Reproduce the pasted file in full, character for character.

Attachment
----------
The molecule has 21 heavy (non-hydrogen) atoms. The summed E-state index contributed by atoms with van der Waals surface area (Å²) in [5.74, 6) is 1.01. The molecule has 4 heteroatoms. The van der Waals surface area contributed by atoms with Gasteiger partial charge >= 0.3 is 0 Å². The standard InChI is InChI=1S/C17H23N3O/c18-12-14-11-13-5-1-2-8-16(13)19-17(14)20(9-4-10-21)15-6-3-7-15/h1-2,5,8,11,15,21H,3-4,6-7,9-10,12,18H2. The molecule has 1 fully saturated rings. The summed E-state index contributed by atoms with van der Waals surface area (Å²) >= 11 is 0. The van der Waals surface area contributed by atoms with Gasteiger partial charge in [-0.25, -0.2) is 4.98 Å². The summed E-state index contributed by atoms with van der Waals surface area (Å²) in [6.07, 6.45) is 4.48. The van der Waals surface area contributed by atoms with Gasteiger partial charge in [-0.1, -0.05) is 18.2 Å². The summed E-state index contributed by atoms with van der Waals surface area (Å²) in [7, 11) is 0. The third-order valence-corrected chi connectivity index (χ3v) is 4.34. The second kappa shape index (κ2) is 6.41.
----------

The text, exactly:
The molecule has 21 heavy (non-hydrogen) atoms. The summed E-state index contributed by atoms with van der Waals surface area (Å²) in [5.74, 6) is 1.01. The molecule has 4 heteroatoms. The van der Waals surface area contributed by atoms with Gasteiger partial charge >= 0.3 is 0 Å². The standard InChI is InChI=1S/C17H23N3O/c18-12-14-11-13-5-1-2-8-16(13)19-17(14)20(9-4-10-21)15-6-3-7-15/h1-2,5,8,11,15,21H,3-4,6-7,9-10,12,18H2. The molecule has 1 fully saturated rings. The summed E-state index contributed by atoms with van der Waals surface area (Å²) >= 11 is 0. The van der Waals surface area contributed by atoms with Gasteiger partial charge in [-0.25, -0.2) is 4.98 Å². The summed E-state index contributed by atoms with van der Waals surface area (Å²) in [6.07, 6.45) is 4.48. The van der Waals surface area contributed by atoms with Gasteiger partial charge in [-0.1, -0.05) is 18.2 Å². The summed E-state index contributed by atoms with van der Waals surface area (Å²) in [7, 11) is 0. The third-order valence-corrected chi connectivity index (χ3v) is 4.34. The second kappa shape index (κ2) is 6.41.